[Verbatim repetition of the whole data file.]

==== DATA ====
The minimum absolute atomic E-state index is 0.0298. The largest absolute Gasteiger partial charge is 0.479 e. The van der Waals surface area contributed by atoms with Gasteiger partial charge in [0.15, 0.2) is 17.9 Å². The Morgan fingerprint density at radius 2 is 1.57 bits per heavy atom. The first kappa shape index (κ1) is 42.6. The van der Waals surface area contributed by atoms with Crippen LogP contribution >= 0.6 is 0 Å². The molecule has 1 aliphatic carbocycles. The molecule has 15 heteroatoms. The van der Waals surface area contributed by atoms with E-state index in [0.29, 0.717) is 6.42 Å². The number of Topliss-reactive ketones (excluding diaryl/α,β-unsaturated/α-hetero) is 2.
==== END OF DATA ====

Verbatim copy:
The minimum absolute atomic E-state index is 0.0298. The largest absolute Gasteiger partial charge is 0.479 e. The van der Waals surface area contributed by atoms with Gasteiger partial charge in [0.15, 0.2) is 17.9 Å². The Morgan fingerprint density at radius 2 is 1.57 bits per heavy atom. The first kappa shape index (κ1) is 42.6. The van der Waals surface area contributed by atoms with Crippen LogP contribution >= 0.6 is 0 Å². The molecule has 1 aliphatic carbocycles. The molecule has 15 heteroatoms. The van der Waals surface area contributed by atoms with E-state index in [0.29, 0.717) is 6.42 Å². The number of Topliss-reactive ketones (excluding diaryl/α,β-unsaturated/α-hetero) is 2.